Bill rose and told the Judge, “Your honor. I call Dan Rosinsky to the witness stand.” There was an audible murmur that went through the jurors. The judge had a surprised look on his face as he nodded in consent. Dan took the oath and sat in the witness stand as Bill paced back and forth in front of him. Finally, Bill stopped, looked straight at Dan’s eyes, and asked, “Did you intentionally throw that knife at Jane in attempt to hurt her on that night in question?” Bill’s face looked increasing nervous as Dan stared straight ahead and did not immediately answer. After what seemed like an unreasonably long pause, the judge turned to Dan and said, “The witness will answer the question.” Dan had turned his head to look at the judge and turned back to Bill. Finally, he said “I’m not really sure.” Bill had a pained, exasperated expression on his face. “What do you mean you are not sure?” Bill snapped, trying desperately to hide his rage. “Well, I mean I didn’t consciously try to hurt her. I’m a professional and I try not to let my emotions affect me. But it’s hard to do that sometimes. I know I had no plan to miss that throw, but I can’t say that some subconscious thoughts didn’t affect my performance. You know, I wanted to cancel that performance because of my state of mind, but Jane insisted the show must go on. We are professionals and that’s what we do. Plus, Jane said she really needed the money as she had a lot of expenses. I wish we had just cancelled that show.”
During his summation the prosecutor stressed the improbability of this being an accident and the strong motive to commit the murder. What better way to do it than during a show where he can use the danger of the act as a cover? There had been target girls injured during such acts, but the injuries were minor and usually happened with amateurs, not with a seasoned professional like Dan. Bill’s summary stressed that accidents were possible and that the prosecution didn’t prove the case beyond a reasonable doubt. Besides, there were no reports of domestic violence with Dan and Jane, and none in his previous relationships. The jury went to the deliberation room, and there was nothing left but the nail-biting anticipation.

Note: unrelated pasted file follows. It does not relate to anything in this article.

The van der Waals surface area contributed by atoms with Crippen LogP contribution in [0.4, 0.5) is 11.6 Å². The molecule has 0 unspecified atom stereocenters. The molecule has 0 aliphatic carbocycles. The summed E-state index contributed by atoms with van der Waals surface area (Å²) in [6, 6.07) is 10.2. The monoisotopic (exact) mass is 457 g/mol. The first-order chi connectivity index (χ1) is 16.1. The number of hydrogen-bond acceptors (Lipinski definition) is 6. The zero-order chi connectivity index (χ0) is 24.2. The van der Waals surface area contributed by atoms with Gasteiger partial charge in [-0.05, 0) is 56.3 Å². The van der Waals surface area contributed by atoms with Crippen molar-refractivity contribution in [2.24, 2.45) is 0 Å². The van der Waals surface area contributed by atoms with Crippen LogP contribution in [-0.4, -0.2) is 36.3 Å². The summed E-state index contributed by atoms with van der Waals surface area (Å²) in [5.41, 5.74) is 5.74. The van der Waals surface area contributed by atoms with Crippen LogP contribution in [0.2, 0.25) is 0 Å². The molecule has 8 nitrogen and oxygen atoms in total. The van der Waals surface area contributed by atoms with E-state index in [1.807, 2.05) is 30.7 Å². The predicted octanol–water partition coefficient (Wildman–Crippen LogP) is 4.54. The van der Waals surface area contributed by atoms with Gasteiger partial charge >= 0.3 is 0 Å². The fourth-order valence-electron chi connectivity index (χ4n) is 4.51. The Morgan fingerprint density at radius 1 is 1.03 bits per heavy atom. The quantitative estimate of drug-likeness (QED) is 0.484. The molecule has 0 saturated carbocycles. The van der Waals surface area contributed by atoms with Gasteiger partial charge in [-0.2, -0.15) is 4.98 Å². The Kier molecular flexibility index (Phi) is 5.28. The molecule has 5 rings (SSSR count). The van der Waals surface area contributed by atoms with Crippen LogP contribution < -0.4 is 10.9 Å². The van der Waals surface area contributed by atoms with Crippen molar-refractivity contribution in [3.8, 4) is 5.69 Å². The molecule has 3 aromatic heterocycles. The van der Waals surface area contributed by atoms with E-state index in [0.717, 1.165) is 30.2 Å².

When Dan and Bill were finally alone together, Bill lit into Dan. “What the hell were you thinking on the stand? You know what that hesitation means to the jury? Guilty, guilty, guilty!” he screamed. You may as well start trying on prison uniforms. We have no chance now. The jury will be back with their guilty verdict in a few minutes. Thanks to you, this is an open and shut case.” Dan slumped in his chair and covered the sides of his face with his hands. “I just had to tell the truth,” Dan replied. “I felt the jury needed to hear honesty. I just laid my feelings out there. There was no intent and therefore no crime. But I just couldn’t say my emotional state didn’t affect my performance. That just wouldn’t be true. Part of me thinks there may have been something subconscious going on. I didn’t have my usual confidence when I started the act. You need nerves of steel to do what I do. Without the confidence and nerve, your performance can suffer. Why the hell wouldn’t she let me cancel the performance? That’s the only thing I blame myself for, besides the cheating part. I shouldn’t have listened to her and just told the hotel that I was too sick to do the act that day. We could have made it up another time.”
Bill’s prediction did not come true as the jury deliberations were dragging on through the afternoon. Evidently it wasn’t the open and shut case that he predicted. Finally, into the third hour, the jurors shuffled back into the courtroom. Bill looked straight down at the floor with a look of resignation on his face. His reputation as a lawyer would suffer if he lost as he fully expected. The fact that his client disobeyed him would not be taken into account as it should. Private conversations between a lawyer and his client are not noted anywhere in the court record. “Has the jury reached a verdict?” the judge asked the jury foreman. “Yes, we have your honor,” the foreman replied. “How do you find the defendant, Dan Rosinsky, on the charge of murder in the second degree?” asked the judge. “Not guilty,” replied the foreman.